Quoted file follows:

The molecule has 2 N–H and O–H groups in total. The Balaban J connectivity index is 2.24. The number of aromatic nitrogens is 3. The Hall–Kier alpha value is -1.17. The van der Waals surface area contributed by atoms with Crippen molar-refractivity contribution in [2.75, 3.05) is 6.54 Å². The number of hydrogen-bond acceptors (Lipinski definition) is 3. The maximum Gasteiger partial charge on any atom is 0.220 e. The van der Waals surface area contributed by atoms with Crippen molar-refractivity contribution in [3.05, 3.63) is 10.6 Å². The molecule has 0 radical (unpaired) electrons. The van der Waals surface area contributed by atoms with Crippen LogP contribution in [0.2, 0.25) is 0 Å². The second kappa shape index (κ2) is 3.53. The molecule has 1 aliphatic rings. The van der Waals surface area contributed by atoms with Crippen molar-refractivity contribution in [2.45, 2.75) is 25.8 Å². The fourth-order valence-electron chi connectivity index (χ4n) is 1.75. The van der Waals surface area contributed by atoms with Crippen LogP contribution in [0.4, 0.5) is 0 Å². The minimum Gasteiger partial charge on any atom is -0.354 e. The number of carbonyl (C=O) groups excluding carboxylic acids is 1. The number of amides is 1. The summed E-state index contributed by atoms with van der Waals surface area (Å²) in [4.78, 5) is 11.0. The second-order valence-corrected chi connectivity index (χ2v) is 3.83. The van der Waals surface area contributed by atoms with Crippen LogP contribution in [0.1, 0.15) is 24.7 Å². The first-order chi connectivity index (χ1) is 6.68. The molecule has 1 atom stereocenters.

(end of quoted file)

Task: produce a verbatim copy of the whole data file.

The molecule has 2 N–H and O–H groups in total. The Balaban J connectivity index is 2.24. The number of aromatic nitrogens is 3. The Hall–Kier alpha value is -1.17. The van der Waals surface area contributed by atoms with Crippen molar-refractivity contribution in [2.75, 3.05) is 6.54 Å². The number of hydrogen-bond acceptors (Lipinski definition) is 3. The maximum Gasteiger partial charge on any atom is 0.220 e. The van der Waals surface area contributed by atoms with Crippen molar-refractivity contribution in [3.05, 3.63) is 10.6 Å². The molecule has 0 radical (unpaired) electrons. The van der Waals surface area contributed by atoms with Crippen LogP contribution in [0.2, 0.25) is 0 Å². The second kappa shape index (κ2) is 3.53. The molecule has 1 aliphatic rings. The van der Waals surface area contributed by atoms with Crippen molar-refractivity contribution in [2.45, 2.75) is 25.8 Å². The fourth-order valence-electron chi connectivity index (χ4n) is 1.75. The van der Waals surface area contributed by atoms with Crippen LogP contribution in [0.4, 0.5) is 0 Å². The minimum Gasteiger partial charge on any atom is -0.354 e. The number of carbonyl (C=O) groups excluding carboxylic acids is 1. The number of amides is 1. The summed E-state index contributed by atoms with van der Waals surface area (Å²) in [4.78, 5) is 11.0. The second-order valence-corrected chi connectivity index (χ2v) is 3.83. The van der Waals surface area contributed by atoms with Crippen LogP contribution in [0.1, 0.15) is 24.7 Å². The first-order chi connectivity index (χ1) is 6.68. The molecule has 1 atom stereocenters.